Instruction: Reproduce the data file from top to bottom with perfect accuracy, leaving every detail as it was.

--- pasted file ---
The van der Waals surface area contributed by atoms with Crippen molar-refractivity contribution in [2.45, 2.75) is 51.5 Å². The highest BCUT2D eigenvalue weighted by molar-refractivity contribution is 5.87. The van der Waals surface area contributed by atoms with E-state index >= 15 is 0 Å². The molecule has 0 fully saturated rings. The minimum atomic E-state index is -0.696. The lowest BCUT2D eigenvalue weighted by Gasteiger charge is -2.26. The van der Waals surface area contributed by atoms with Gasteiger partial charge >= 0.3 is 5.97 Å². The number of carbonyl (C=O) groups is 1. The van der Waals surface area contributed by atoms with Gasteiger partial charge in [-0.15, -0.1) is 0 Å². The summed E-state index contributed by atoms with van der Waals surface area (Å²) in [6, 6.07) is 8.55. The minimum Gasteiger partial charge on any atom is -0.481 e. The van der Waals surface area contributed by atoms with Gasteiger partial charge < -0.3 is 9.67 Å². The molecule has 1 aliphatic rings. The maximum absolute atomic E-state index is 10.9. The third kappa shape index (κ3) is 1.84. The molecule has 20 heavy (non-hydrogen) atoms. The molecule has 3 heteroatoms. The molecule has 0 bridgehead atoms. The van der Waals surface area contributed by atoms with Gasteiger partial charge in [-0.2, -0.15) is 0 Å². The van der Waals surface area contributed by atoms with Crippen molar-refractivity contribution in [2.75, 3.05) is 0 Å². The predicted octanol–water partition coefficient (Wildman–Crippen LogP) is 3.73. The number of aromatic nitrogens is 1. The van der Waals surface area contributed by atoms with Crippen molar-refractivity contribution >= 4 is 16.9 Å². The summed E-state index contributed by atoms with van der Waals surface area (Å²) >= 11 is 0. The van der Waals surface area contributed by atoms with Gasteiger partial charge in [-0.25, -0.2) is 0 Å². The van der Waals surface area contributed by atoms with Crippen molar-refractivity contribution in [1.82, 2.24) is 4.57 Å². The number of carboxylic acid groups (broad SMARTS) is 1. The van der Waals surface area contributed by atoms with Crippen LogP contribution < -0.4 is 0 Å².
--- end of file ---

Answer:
The van der Waals surface area contributed by atoms with Crippen molar-refractivity contribution in [2.45, 2.75) is 51.5 Å². The highest BCUT2D eigenvalue weighted by molar-refractivity contribution is 5.87. The van der Waals surface area contributed by atoms with E-state index >= 15 is 0 Å². The molecule has 0 fully saturated rings. The minimum atomic E-state index is -0.696. The lowest BCUT2D eigenvalue weighted by Gasteiger charge is -2.26. The van der Waals surface area contributed by atoms with Gasteiger partial charge >= 0.3 is 5.97 Å². The number of carbonyl (C=O) groups is 1. The van der Waals surface area contributed by atoms with Gasteiger partial charge in [-0.15, -0.1) is 0 Å². The summed E-state index contributed by atoms with van der Waals surface area (Å²) in [6, 6.07) is 8.55. The minimum Gasteiger partial charge on any atom is -0.481 e. The van der Waals surface area contributed by atoms with Gasteiger partial charge < -0.3 is 9.67 Å². The molecule has 1 aliphatic rings. The maximum absolute atomic E-state index is 10.9. The third kappa shape index (κ3) is 1.84. The molecule has 20 heavy (non-hydrogen) atoms. The molecule has 3 heteroatoms. The molecule has 0 bridgehead atoms. The van der Waals surface area contributed by atoms with Gasteiger partial charge in [-0.2, -0.15) is 0 Å². The van der Waals surface area contributed by atoms with Crippen molar-refractivity contribution in [2.75, 3.05) is 0 Å². The predicted octanol–water partition coefficient (Wildman–Crippen LogP) is 3.73. The number of aromatic nitrogens is 1. The van der Waals surface area contributed by atoms with Crippen molar-refractivity contribution >= 4 is 16.9 Å². The summed E-state index contributed by atoms with van der Waals surface area (Å²) >= 11 is 0. The van der Waals surface area contributed by atoms with Gasteiger partial charge in [-0.25, -0.2) is 0 Å². The van der Waals surface area contributed by atoms with Crippen molar-refractivity contribution in [1.82, 2.24) is 4.57 Å². The number of carboxylic acid groups (broad SMARTS) is 1. The van der Waals surface area contributed by atoms with Crippen LogP contribution < -0.4 is 0 Å².